Heredia v. Capital Management Services, L.P., No. 19-1296 (7th Cir. 2019)Annotate this Case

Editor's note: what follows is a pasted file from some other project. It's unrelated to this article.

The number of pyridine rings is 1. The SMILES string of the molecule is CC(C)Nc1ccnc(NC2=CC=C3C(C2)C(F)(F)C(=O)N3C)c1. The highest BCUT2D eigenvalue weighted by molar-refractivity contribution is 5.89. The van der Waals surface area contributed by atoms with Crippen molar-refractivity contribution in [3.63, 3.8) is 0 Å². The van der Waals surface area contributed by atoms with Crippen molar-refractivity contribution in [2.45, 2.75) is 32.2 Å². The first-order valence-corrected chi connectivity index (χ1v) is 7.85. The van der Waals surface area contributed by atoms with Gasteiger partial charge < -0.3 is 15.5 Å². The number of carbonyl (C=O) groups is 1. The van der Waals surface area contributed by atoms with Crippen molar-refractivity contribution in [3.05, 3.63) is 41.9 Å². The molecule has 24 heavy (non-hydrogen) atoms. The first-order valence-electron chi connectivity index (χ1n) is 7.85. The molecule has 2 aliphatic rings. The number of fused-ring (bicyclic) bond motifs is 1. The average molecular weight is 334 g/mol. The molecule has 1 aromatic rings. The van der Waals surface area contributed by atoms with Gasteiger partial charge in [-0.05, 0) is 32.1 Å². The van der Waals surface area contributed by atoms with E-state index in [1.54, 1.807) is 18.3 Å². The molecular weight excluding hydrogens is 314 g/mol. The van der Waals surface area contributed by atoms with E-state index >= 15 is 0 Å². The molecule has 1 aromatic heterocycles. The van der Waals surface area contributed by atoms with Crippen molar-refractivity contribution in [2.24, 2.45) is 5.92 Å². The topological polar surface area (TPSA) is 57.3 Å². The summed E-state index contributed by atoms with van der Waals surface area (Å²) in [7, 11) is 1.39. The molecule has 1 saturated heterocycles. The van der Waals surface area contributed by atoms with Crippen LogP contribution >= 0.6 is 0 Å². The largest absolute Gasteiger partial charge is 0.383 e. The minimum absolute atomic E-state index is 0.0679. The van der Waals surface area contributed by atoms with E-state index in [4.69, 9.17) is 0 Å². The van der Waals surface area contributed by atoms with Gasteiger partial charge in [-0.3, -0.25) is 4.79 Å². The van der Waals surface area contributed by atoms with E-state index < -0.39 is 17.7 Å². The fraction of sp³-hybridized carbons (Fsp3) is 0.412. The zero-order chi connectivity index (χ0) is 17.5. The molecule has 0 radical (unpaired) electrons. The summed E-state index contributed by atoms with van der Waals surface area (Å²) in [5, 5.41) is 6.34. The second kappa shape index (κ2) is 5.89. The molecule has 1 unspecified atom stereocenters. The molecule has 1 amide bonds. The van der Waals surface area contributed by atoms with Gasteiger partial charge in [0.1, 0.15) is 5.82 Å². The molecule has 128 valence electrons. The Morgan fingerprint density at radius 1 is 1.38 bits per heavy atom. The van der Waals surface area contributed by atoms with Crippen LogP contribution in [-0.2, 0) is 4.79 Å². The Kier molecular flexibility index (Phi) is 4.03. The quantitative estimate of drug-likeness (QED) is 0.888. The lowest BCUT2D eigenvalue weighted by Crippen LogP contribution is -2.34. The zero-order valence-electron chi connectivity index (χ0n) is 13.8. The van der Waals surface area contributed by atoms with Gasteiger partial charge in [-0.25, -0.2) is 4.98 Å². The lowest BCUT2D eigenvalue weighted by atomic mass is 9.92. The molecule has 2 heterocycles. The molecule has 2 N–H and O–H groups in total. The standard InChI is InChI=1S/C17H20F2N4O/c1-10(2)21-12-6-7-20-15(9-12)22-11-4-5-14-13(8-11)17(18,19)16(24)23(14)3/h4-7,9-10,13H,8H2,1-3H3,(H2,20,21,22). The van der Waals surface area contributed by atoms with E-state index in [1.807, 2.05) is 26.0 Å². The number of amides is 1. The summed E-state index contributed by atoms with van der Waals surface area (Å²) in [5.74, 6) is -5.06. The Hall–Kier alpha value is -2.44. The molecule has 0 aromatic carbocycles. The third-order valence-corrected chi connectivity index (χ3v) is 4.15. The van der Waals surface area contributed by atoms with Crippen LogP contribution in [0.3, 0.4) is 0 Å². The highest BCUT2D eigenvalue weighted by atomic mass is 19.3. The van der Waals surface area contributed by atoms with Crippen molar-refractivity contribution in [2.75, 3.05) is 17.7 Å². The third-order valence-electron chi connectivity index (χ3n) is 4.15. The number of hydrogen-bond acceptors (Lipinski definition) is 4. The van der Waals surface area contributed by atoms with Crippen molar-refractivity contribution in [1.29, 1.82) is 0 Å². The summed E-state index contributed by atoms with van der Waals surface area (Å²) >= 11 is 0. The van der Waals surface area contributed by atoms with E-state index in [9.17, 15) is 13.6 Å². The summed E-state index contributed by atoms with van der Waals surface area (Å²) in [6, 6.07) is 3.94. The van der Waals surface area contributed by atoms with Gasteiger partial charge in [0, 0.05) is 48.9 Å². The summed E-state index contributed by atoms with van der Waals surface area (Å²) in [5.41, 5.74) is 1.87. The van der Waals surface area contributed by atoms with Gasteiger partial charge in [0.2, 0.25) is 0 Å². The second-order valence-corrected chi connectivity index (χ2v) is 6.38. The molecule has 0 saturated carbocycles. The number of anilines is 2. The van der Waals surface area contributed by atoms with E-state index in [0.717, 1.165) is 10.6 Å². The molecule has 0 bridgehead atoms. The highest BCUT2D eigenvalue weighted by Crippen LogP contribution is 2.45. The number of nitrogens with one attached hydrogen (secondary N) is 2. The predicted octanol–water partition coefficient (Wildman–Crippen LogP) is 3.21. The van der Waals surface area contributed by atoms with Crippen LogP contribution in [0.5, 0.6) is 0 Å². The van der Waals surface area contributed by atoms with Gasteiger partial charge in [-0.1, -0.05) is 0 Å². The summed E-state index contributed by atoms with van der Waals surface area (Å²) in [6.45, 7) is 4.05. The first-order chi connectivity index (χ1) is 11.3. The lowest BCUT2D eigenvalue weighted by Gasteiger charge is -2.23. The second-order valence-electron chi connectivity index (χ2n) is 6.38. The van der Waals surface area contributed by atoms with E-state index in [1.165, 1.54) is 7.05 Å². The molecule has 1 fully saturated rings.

Heredia received four collection letters from CMS, a collections firm, and claims that the language in this correspondence violated the Fair Debt Collections Practices Act (FDCPA), 15 U.S.C. 1692(e). The Seventh Circuit reversed the dismissal of the case, finding that Heredia has plausibly alleged that the dunning letter violated the FDCPA. The letters, which proposed a payment plan, stated: “Discover may file a 1099C form” and that “[s]ettling a debt for less than the balance owed may have tax consequences.” Language in a dunning letter violates section 1692e if the creditor used false, deceptive, or misleading representation or means in connection with the collection of debt. Under section 1692f, a debt collector may not use unfair or unconscionable means to collect or attempt to collect any debt. Although it is not technically illegal or impossible for Discover to file a 1099C form with the IRS if the amount is under $600, “a collection letter can be literally true” and still misleading. The defendants do not dispute that Discover would never file a 1099C form unless required to do so by law (forgiving $600 or more of principal). In the case of the Heredia letter, Discover would never file a 1099C form because in no circumstances would Discover be forgiving at least $600 in principal.